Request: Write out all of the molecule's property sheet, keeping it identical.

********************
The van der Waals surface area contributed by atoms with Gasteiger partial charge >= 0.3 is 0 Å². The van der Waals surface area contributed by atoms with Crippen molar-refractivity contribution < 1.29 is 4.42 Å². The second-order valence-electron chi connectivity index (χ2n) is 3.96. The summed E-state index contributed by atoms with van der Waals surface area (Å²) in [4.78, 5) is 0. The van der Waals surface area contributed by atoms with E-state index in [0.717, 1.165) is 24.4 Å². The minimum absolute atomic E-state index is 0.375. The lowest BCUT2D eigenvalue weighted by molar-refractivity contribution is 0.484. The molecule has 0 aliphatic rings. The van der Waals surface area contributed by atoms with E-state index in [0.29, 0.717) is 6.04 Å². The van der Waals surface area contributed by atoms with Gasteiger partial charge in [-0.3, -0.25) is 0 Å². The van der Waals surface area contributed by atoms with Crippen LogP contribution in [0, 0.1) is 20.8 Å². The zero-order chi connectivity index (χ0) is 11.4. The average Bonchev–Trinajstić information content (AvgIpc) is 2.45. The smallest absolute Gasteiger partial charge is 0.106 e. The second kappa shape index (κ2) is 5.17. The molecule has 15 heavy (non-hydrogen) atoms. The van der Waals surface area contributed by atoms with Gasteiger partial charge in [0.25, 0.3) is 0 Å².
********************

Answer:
The van der Waals surface area contributed by atoms with Gasteiger partial charge >= 0.3 is 0 Å². The van der Waals surface area contributed by atoms with Crippen molar-refractivity contribution < 1.29 is 4.42 Å². The second-order valence-electron chi connectivity index (χ2n) is 3.96. The summed E-state index contributed by atoms with van der Waals surface area (Å²) in [4.78, 5) is 0. The van der Waals surface area contributed by atoms with E-state index in [0.717, 1.165) is 24.4 Å². The minimum absolute atomic E-state index is 0.375. The lowest BCUT2D eigenvalue weighted by molar-refractivity contribution is 0.484. The molecule has 0 aliphatic rings. The van der Waals surface area contributed by atoms with E-state index in [0.29, 0.717) is 6.04 Å². The van der Waals surface area contributed by atoms with Gasteiger partial charge in [-0.3, -0.25) is 0 Å². The van der Waals surface area contributed by atoms with Crippen LogP contribution in [0, 0.1) is 20.8 Å². The zero-order chi connectivity index (χ0) is 11.4. The average Bonchev–Trinajstić information content (AvgIpc) is 2.45. The smallest absolute Gasteiger partial charge is 0.106 e. The second kappa shape index (κ2) is 5.17. The molecule has 15 heavy (non-hydrogen) atoms. The van der Waals surface area contributed by atoms with Gasteiger partial charge in [0.25, 0.3) is 0 Å².